November 16, 2005 in Nation/World

Prisoner abuse admitted by Iraq

John Daniszewski Los Angeles Times
 
Associated Press photo

Iraqi Prime Minister Ibrahim al-Jaafari discusses the possible abuse of prisoners by Iraqi Interior Ministry personnel during a news conference Tuesday in Baghdad.
(Full-size photo)

BAGHDAD, Iraq – Iraqi Prime Minister Ibrahim al-Jaafari said Tuesday that prisoners at a makeshift prison established by Interior Ministry employees appeared malnourished and in some cases tortured. He declared that his government would work to root out such practices by the new police.

It was the first time that the country’s U.S.-backed government installed in April had acknowledged the apparent abuse of prisoners at one of its facilities. A senior official of the Interior Ministry pledged to fix the problems and to fire or punish offending officers.

Sunni Arabs have long complained that Shiite Muslim militias close to the political parties that dominate Iraq’s ruling coalition are carrying out a shadowy campaign of vendettas against perceived political and sectarian foes. The discovery Sunday of the makeshift prison, with at least 170 prisoners held in murky circumstances, lent credibility to those charges.

Soldiers of the U.S. Army’s 3rd Infantry Division and Iraqi troops found the prisoners when, acting on a tip and searching for a missing teenager, they demanded to enter the bunker-like building hidden away in a quiet, well-to-do neighborhood near Baghdad University.

Journalists have not been given access to the prisoners, who have since been moved to another, more suitable location, according to the government.

But a senior U.S. military officer told the Los Angeles Times, without providing details, that some prisoners had injuries that appeared consistent with abuse. The injuries were significant enough that medical care was summoned to the site. Al-Jaafari said Tuesday there were apparent “torture marks” on some detainees.

Facing parliamentary election next month, al-Jaafari’s Shiite-led government appeared to want to move quickly to mitigate the impact of the reported abuse and address the question of whether other such sites exist.

The U.S. Embassy and multinational forces congratulated al-Jaafari for his quick promise to investigate. Ambassador Zalmay Khalilzad and Gen. George Casey, the two ranking U.S. officials in Iraq, have discussed the issue with Iraq’s leaders “at the highest level,” a joint statement said.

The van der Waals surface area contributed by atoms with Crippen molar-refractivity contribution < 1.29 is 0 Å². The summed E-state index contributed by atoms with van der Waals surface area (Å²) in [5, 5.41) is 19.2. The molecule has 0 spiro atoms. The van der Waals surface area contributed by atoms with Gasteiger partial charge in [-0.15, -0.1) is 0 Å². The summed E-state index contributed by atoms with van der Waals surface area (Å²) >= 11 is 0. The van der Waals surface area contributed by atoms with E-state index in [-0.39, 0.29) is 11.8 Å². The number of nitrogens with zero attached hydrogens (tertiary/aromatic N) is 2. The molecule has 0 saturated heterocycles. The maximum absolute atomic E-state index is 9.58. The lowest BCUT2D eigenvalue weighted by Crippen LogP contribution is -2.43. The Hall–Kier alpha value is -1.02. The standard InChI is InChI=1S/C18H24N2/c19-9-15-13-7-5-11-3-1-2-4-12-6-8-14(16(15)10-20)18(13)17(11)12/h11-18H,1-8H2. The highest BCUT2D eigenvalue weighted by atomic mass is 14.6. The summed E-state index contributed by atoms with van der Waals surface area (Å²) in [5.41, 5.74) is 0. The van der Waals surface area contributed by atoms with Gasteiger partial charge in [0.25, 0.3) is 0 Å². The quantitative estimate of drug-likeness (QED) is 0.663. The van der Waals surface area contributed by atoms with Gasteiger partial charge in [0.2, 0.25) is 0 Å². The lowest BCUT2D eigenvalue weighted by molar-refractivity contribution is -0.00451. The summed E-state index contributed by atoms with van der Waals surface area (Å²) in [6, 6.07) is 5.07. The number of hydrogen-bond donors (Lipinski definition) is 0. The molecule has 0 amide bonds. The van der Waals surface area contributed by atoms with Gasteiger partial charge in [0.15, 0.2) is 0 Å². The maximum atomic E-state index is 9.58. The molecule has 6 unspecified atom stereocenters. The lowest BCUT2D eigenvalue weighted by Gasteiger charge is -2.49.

The statement called the mistreatment of detainees “totally unacceptable” and said that the U.S. government, including officials from the FBI and Department of Justice, would give technical help “to investigate, prosecute and bring to justice” anyone responsible.

Amnesty International, responding to the report, said it welcomed the government’s investigation and asked that it be expanded to include all allegations of torture in Iraq.

Standing outside the facility in the Jadiriya neighborhood Tuesday night, Interior Ministry official Maj. Gen. Hussein Ali Kamal blamed the prisoner abuse on inexperienced and untrained officers who were brought into the police force during the chaotic days following the ouster of former President Saddam Hussein.

The low-slung building, which appeared from the outside to have been constructed as a bomb shelter during the 1980-88 Iran-Iraq war, covers about an acre of southern Baghdad. It is hidden from the main road behind houses and apartment buildings and surrounded by garbage-strewn earthen berms.

“We have pictures and evidence of the prisoners that were harmed, and every Iraqi citizen has the right to punish those who mistreated those prisoners,” the Interior Ministry general said. “Those cases have been handed over to the Iraqi court to decide.”

Kamal, who is the ministry’s undersecretary for security, said that prisoners should never have been taken to such a facility.

“This place is not suitable for holding people. It was a shelter,” he said. There were no cells, and people were held in ordinary rooms, he said.

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